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American Psycho
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American Psycho (2000) More at IMDbPro »

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American Psycho -- Patrick Bateman (Christian Bale) is a Wall Street yuppie, obsessed with success, status and style, with a stunning fiancée (Reese Witherspoon). He is also a psychotic killer who rapes, murders and dismembers both strangers and acquaintances without provocation or purpose.
American Psycho -- text os
American Psycho -- A wealthy New York investment banking executive hides his alternate psychopathic ego from his co-workers and friends as he escalates deeper into his illogical, gratuitous fantasies.


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Popularity: ?
Up 7% in popularity this week. See why on IMDbPro.
Writers (WGA):
Bret Easton Ellis (novel)
Mary Harron (screenplay) ...
View company contact information for American Psycho on IMDbPro.
Release Date:
14 April 2000 (USA) See more »
No Introduction Necessary. See more »
A wealthy New York investment banking executive hides his alternate psychopathic ego from his co-workers and friends as he delves deeper into his violent, hedonistic fantasies. Full summary » | Full synopsis »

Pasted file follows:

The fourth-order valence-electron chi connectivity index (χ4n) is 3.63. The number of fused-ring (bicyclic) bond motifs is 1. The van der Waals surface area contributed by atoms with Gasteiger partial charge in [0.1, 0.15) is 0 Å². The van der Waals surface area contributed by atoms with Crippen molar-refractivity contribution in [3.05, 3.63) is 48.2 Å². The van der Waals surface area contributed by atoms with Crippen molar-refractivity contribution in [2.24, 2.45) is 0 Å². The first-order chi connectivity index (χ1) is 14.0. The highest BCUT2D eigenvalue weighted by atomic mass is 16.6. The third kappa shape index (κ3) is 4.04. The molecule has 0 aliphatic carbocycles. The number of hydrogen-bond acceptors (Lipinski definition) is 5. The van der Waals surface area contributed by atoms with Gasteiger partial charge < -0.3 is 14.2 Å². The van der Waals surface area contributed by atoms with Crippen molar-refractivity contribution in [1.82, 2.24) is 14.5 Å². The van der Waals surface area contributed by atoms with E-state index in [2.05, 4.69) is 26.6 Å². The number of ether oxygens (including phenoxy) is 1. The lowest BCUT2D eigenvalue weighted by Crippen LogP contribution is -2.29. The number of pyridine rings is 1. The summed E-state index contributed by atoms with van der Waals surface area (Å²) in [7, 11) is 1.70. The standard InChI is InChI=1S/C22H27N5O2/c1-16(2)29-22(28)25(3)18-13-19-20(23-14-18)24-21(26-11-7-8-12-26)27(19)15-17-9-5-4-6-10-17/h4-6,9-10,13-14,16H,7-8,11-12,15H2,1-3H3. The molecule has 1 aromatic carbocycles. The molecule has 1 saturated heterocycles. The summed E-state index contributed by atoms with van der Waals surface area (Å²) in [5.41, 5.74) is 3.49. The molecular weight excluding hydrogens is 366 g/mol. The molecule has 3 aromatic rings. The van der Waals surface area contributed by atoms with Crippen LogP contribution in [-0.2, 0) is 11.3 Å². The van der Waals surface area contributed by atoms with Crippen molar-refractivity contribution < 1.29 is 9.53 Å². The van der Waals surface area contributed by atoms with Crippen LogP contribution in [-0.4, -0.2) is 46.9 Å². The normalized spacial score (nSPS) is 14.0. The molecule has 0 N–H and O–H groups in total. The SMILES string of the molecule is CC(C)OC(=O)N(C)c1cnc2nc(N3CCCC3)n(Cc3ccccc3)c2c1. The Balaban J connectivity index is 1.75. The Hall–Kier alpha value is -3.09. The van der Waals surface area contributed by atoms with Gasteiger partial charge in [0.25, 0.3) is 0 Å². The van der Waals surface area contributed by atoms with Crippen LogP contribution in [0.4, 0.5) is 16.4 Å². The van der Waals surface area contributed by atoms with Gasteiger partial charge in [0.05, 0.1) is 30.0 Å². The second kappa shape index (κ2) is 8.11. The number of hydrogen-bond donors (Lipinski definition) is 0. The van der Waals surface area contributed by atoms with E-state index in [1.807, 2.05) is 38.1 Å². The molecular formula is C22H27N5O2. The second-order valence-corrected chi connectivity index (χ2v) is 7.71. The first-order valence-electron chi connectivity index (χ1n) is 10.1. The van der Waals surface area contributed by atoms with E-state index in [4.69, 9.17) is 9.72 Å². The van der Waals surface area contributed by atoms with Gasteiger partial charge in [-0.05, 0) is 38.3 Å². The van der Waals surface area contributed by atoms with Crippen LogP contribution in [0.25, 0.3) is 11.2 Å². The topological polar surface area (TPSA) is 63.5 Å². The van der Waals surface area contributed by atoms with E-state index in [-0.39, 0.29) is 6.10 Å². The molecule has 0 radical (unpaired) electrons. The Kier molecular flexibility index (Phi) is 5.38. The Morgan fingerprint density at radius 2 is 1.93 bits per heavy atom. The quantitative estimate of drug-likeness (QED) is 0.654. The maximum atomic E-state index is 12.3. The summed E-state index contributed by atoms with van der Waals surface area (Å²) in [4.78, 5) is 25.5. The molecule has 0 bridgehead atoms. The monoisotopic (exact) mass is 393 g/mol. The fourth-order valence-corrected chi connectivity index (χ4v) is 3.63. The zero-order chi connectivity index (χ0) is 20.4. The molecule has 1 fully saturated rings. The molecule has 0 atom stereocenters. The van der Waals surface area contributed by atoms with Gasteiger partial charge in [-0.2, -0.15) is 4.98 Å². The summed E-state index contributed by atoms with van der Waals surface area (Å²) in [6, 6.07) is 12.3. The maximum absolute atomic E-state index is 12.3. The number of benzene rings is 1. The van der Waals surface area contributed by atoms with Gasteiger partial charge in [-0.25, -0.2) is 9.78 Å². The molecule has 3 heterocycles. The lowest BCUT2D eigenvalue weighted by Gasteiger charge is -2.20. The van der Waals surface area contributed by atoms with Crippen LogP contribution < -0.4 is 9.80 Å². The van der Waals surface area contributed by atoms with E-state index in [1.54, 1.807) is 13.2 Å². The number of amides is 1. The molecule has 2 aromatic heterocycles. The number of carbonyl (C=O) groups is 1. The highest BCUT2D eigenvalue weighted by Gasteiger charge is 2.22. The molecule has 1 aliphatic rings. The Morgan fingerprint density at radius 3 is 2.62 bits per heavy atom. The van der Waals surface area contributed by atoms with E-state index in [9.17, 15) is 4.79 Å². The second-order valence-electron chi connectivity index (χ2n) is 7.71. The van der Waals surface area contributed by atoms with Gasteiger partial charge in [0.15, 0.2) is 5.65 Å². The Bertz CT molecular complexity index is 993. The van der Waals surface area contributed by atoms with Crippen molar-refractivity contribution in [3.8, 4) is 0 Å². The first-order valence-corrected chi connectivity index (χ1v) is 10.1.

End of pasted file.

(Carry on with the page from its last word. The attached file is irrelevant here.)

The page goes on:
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5 wins & 8 nominations See more »
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  (in credits order) (verified as complete)

Christian Bale ... Patrick Bateman

Justin Theroux ... Timothy Bryce

Josh Lucas ... Craig McDermott

Bill Sage ... David Van Patten

Chloë Sevigny ... Jean

Reese Witherspoon ... Evelyn Williams

Samantha Mathis ... Courtney Rawlinson

Matt Ross ... Luis Carruthers

Jared Leto ... Paul Allen

Willem Dafoe ... Donald Kimball

Cara Seymour ... Christie

Guinevere Turner ... Elizabeth

Stephen Bogaert ... Harold Carnes
Monika Meier ... Daisy

Reg E. Cathey ... Homeless Man
Blair Williams ... Waiter #1

Marie Dame ... Victoria
Kelley Harron ... Bargirl
Patricia Gage ... Mrs. Wolfe

Krista Sutton ... Sabrina

Landy Cannon ... Man at Pierce & Pierce
Park Bench ... Stash

Catherine Black ... Vanden